| HOUSTON, July 26
HOUSTON, July 26 A tanker carrying crude oil
from Iraqi Kurdistan is hours away from the Port of Galveston in
Texas, according to Reuters ship tracking data and the U.S.
Coast Guard, its arrival imminent despite Washington's concerns
about independent oil sales from the autonomous region.
The Marshall Islands-flagged tanker United Kalavrvta, which
left the Turkish port of Ceyhan in June carrying oil from a new
Kurdish pipeline, is slated to approach the Texas port of
Galveston on Saturday evening and has issued a notice of
pre-arrival to ship traffic managers.
But Coast Guard Petty Officer Andy Kendrick said the ship is
too large to enter the Galveston port, near Houston. That means
it would have to offload its cargo onto smaller ships offshore
before the oil is delivered to the U.S. mainland.
It could possibly start offloading the oil as soon as
Sunday, after Coast Guard officials carry out routine safety
inspections of the vessel.
Kendrick also said the Coast Guard was in contact with the
U.S. State Department, the National Security Council and the
Department of Homeland Security about the ship's arrival.
Trading sources in Texas, New York, London and Geneva have
been unable to identify the buyer of the United Kalavrvta's
cargo. The oil could go to any one of the many refineries
located along the U.S. Gulf Coast.
The ship carries approximately 1 million barrels of crude,
which would fetch more than $100 million at international
Any sale of Kurdish crude oil to a U.S. refinery would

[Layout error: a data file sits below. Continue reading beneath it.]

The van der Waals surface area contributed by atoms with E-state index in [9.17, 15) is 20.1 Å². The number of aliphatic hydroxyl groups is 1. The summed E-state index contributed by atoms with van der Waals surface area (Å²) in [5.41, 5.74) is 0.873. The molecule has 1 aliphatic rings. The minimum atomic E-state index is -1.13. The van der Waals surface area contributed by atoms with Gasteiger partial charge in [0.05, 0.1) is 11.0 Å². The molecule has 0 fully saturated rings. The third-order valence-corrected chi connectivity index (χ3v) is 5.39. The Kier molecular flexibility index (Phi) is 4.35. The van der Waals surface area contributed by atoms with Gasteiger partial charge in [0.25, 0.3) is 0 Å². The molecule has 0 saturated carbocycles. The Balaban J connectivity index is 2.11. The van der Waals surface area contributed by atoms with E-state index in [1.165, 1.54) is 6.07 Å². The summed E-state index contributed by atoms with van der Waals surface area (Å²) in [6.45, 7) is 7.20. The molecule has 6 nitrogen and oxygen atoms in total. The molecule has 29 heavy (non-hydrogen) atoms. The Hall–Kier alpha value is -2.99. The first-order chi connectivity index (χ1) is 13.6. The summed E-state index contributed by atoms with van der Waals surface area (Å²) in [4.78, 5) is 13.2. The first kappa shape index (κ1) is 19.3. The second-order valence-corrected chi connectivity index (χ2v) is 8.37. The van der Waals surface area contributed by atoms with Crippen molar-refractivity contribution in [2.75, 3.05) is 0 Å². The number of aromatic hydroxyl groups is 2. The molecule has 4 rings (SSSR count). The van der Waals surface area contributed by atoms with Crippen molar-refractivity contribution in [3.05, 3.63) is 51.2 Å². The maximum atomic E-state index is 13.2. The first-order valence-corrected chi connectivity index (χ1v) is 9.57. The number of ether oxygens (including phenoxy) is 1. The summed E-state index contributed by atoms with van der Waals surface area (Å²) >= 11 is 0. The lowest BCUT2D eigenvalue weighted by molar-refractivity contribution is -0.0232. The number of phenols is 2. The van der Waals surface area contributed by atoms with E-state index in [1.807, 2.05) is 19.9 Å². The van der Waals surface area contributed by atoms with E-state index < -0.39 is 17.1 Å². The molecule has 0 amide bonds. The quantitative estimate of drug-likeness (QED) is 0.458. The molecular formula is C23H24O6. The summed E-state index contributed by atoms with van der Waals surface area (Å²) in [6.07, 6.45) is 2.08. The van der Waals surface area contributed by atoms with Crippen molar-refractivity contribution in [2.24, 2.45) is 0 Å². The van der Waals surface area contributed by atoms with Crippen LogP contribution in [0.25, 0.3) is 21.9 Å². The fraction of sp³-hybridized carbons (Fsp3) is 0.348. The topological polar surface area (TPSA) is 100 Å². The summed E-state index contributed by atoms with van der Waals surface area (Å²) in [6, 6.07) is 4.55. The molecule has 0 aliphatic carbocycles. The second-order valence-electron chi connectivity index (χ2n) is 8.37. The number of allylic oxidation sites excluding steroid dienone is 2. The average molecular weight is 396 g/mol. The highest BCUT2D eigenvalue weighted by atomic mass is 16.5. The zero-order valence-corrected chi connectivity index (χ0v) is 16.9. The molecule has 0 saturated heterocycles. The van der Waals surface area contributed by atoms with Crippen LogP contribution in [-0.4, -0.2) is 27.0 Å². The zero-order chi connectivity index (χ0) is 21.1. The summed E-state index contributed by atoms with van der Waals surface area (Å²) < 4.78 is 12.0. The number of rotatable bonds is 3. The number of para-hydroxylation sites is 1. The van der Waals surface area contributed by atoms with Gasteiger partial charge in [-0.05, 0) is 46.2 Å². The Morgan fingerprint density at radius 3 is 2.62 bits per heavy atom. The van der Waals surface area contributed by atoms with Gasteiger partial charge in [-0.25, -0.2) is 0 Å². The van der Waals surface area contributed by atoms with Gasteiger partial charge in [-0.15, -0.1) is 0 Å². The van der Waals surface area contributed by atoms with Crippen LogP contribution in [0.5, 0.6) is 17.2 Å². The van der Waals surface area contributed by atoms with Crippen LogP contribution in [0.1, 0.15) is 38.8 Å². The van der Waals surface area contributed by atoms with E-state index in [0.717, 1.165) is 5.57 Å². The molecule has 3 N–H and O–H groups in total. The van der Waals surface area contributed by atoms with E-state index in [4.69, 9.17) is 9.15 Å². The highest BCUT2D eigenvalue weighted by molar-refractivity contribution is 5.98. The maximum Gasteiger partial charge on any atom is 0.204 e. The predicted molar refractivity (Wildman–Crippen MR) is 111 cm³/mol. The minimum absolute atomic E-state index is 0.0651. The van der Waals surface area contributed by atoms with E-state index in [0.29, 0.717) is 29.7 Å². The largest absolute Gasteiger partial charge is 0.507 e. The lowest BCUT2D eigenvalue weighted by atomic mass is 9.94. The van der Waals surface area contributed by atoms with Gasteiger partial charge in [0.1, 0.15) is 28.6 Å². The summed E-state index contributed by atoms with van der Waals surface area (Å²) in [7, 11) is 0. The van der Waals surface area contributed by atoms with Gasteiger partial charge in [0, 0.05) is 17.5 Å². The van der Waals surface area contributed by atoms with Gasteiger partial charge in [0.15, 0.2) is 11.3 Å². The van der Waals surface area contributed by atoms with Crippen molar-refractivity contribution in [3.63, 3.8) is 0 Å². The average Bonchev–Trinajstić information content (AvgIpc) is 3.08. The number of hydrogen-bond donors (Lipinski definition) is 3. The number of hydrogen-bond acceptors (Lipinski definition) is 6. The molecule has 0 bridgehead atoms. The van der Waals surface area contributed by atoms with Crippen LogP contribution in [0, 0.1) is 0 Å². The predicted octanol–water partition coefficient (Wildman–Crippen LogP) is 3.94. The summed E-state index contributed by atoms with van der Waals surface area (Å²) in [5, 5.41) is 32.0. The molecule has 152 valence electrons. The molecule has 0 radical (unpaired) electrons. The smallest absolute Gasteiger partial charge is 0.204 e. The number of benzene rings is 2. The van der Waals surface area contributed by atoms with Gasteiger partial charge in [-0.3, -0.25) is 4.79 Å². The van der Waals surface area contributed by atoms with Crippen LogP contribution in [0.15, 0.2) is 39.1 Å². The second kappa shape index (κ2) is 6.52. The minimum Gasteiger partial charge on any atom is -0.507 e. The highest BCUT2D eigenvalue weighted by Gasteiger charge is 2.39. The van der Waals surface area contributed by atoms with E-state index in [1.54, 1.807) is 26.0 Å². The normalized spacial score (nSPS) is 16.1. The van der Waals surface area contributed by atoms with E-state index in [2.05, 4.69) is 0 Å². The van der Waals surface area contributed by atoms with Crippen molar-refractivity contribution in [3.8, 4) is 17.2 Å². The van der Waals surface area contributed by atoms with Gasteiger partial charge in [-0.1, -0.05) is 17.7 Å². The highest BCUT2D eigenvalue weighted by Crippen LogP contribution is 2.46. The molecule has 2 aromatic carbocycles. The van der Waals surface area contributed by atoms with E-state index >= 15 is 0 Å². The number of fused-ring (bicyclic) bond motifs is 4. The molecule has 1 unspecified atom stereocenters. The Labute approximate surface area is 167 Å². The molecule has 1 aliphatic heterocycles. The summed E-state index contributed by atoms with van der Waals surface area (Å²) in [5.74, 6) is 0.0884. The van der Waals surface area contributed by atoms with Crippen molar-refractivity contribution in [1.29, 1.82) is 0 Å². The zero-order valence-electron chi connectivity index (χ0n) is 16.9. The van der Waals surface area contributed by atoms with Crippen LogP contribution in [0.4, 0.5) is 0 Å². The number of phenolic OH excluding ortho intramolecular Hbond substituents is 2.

infuriate Baghdad, which sees such deals as smuggling, raising
questions about Washington's commitment to preventing oil sales
from the autonomous region.
The U.S. government has expressed fears that independent oil
sales from Kurdistan could contribute to the break-up of Iraq as
the government in Baghdad struggles to contain ultra-hardline
Islamic State, a group of Sunni Islamist insurgents who have
captured vast areas of the country.
But it also has grown frustrated with Iraqi Prime Minister
Nuri al-Maliki's handling of the crisis.
Washington has pressured companies and governments not to
buy crude from the Kurdish Regional Government (KRG), but it has
stopped short of banning U.S. firms from buying it outright.
The KRG has renewed its push for an independent state amid
the latest violence roiling Iraq. Its relationship with Baghdad
has deteriorated over what it sees as Maliki's role in stoking
the crisis and the long-running dispute over oil sales.
On Thursday, Carlos Pascual, head of the U.S. State
Department's Energy Bureau, told Reuters that there had been no
change of policy in Washington toward Kurdish independent oil
sales, but he said he hoped the central government and the
region could reach an agreement in time.
Baghdad has threatened to sue anyone that buys Kurdish oil.
(Additional reporting by David Sheppard in London, editing by G